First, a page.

CourtNews

French court sides with Uganda, Tanzania in their controversial oil case

It has ruled against the lawsuit filed against TotalEnergies and the oil project it has initiated with Uganda and Tanzania.

WEDNESDAY March 1, 2023

Construction of the East African Crude Oil Pipeline (EACOP) in progress. PHOTO | AFRICA BUSINESS INSIDER

By CHINEDU OKAFOR

Africa Business Insider

An appeal regarding the contentious oil projects in Tanzania and Uganda by the energy corporation TotalEnergies was dismissed by a French court on Tuesday.

In the two projects, the Tilenga Oil Development and the East African Crude Oil Pipeline, six French and Ugandan activist organisations accuse the French firm of not doing all possible to safeguard people and the environment.

TotalEnergies’ central processing facility under construction in Buliisa, Uganda, on February 20, 2023. A French court on February 28, 2023, dismissed a lawsuit against oil company TotalEnergies over its controversial oil projects in Uganda and Tanzania. PHOTO | BADRU KATUMBA | AFP

Both TotalEnergies and the plaintiff organisations were silent as of press time. In a groundbreaking lawsuit based on a 2017 French law that holds large corporations accountable for environmental and human rights dangers, the activists requested that the court compel TotalEnergies to suspend the east African projects.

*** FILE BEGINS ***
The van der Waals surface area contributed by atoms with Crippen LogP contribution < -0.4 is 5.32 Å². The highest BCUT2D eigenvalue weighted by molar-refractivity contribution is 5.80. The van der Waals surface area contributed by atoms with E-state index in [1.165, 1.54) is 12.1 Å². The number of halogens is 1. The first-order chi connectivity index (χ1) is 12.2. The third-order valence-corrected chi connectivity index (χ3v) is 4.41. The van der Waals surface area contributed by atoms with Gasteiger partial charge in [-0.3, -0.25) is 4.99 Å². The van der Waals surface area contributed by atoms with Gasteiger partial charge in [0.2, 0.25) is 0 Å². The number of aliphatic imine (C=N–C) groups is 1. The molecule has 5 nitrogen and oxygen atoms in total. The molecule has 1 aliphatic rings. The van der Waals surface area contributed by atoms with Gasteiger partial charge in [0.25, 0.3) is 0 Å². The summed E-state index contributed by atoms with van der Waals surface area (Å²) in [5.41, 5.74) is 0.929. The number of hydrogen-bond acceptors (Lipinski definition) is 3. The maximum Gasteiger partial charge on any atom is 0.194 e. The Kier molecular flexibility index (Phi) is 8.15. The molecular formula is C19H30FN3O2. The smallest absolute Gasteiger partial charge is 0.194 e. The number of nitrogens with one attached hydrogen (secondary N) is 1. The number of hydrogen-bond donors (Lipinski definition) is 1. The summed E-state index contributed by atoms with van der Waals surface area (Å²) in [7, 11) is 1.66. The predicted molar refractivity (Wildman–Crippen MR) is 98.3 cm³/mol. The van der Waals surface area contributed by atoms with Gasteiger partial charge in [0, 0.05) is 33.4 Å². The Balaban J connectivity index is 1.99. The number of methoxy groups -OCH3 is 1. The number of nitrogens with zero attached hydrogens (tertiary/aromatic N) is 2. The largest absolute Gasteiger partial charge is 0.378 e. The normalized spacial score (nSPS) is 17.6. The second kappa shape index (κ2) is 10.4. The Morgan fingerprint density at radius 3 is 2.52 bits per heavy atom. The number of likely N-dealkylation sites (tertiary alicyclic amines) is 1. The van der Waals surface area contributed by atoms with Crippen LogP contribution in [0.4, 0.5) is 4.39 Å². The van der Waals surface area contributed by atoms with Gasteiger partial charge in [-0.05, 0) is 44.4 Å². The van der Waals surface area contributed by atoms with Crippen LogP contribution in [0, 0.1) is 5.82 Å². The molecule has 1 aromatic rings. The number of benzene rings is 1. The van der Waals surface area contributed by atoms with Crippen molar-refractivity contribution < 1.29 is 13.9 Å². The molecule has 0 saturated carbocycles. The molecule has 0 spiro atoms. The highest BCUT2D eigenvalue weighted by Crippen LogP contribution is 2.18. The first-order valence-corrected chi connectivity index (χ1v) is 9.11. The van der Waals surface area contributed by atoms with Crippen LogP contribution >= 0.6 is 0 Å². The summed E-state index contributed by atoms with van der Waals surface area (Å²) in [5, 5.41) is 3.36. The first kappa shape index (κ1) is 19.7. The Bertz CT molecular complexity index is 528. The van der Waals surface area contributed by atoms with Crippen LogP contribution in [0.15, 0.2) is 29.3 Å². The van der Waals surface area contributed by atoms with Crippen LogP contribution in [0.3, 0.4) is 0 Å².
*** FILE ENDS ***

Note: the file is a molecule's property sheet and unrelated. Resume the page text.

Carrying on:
The court, however, denied the motion, stating that only a judge who carefully considered the issue could determine if the allegations against TotalEnergies were true and then move on to an audit of actual activities.

Since last year, the Ugandan oil case has been a massive bone of contention. While Uganda and Tanzania have partnered to build a cross-border pipeline, numerous environmentalist groups both local and international outfits and individuals.

Activists demonstrate against East African Crude Oil Pipeline (EACOP) in Kampala, Uganda, on February 22, 2023. PHOTO | THE EAST FRICAN

Earlier this year, Uganda and Tanzania approved the construction of a $3.5 billion oil pipeline that will transport the country’s crude to international markets. This approval follows the application made by a company controlled by France’s TotalEnergies, (TTEF.PA). The estimated reserve gross stands at 6 billion barrels while recoverable oil stands at 1.4 billion barrels.

Following the approval, both countries including TotalEnergies began to receive more heat from international communities than they had, prior. Climate activists criticised the project which is scheduled to run 1,443 km from Lake Albert in western Uganda to the Tanzanian port of Tanga, claiming that it poses a threat to evict thousands of people and damages vital ecosystems in the two East African nations.

As a result, demonstrations took place in Kampala, London, Paris, and New York, the Eacop demonstrations also took place in 18 other cities, including Tokyo, Johannesburg, Frankfurt, Brussels, Sendai, Hoima, Nagoya, Toronto, Fukuoka, Goma, Cape Town, Amsterdam, Copenhagen, and VancouverΩ

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